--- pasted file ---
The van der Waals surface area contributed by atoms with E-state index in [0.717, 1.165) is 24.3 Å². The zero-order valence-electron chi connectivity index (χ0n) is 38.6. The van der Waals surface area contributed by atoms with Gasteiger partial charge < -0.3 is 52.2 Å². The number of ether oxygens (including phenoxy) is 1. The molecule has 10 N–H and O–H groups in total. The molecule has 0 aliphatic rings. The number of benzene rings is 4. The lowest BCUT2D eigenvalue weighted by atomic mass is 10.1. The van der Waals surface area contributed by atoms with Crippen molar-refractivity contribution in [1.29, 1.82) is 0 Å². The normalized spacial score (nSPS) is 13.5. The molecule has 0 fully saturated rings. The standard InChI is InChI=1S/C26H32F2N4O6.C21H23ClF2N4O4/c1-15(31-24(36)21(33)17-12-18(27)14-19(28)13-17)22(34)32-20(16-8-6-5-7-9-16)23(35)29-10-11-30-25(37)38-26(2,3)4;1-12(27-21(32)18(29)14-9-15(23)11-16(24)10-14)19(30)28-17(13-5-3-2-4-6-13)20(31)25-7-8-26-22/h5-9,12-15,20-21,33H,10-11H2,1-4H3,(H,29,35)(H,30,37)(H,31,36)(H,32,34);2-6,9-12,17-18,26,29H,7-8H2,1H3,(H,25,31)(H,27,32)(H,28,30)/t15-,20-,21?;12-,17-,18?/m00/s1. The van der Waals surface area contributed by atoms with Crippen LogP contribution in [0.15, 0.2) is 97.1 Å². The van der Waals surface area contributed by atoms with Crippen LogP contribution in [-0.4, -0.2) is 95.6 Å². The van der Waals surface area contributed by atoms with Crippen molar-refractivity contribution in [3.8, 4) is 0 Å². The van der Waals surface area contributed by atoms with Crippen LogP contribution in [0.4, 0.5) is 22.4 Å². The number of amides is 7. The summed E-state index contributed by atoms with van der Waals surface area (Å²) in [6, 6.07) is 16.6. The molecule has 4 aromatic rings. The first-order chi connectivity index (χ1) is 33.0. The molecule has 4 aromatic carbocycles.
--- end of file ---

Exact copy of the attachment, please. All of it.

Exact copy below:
The van der Waals surface area contributed by atoms with E-state index in [0.717, 1.165) is 24.3 Å². The zero-order valence-electron chi connectivity index (χ0n) is 38.6. The van der Waals surface area contributed by atoms with Gasteiger partial charge < -0.3 is 52.2 Å². The number of ether oxygens (including phenoxy) is 1. The molecule has 10 N–H and O–H groups in total. The molecule has 0 aliphatic rings. The number of benzene rings is 4. The lowest BCUT2D eigenvalue weighted by atomic mass is 10.1. The van der Waals surface area contributed by atoms with Crippen molar-refractivity contribution in [1.29, 1.82) is 0 Å². The normalized spacial score (nSPS) is 13.5. The molecule has 0 fully saturated rings. The standard InChI is InChI=1S/C26H32F2N4O6.C21H23ClF2N4O4/c1-15(31-24(36)21(33)17-12-18(27)14-19(28)13-17)22(34)32-20(16-8-6-5-7-9-16)23(35)29-10-11-30-25(37)38-26(2,3)4;1-12(27-21(32)18(29)14-9-15(23)11-16(24)10-14)19(30)28-17(13-5-3-2-4-6-13)20(31)25-7-8-26-22/h5-9,12-15,20-21,33H,10-11H2,1-4H3,(H,29,35)(H,30,37)(H,31,36)(H,32,34);2-6,9-12,17-18,26,29H,7-8H2,1H3,(H,25,31)(H,27,32)(H,28,30)/t15-,20-,21?;12-,17-,18?/m00/s1. The van der Waals surface area contributed by atoms with Crippen LogP contribution in [0.15, 0.2) is 97.1 Å². The van der Waals surface area contributed by atoms with Crippen LogP contribution in [-0.4, -0.2) is 95.6 Å². The van der Waals surface area contributed by atoms with Crippen molar-refractivity contribution in [3.8, 4) is 0 Å². The van der Waals surface area contributed by atoms with Crippen LogP contribution in [0.4, 0.5) is 22.4 Å². The number of amides is 7. The summed E-state index contributed by atoms with van der Waals surface area (Å²) in [6, 6.07) is 16.6. The molecule has 4 aromatic rings. The first-order chi connectivity index (χ1) is 33.0. The molecule has 4 aromatic carbocycles.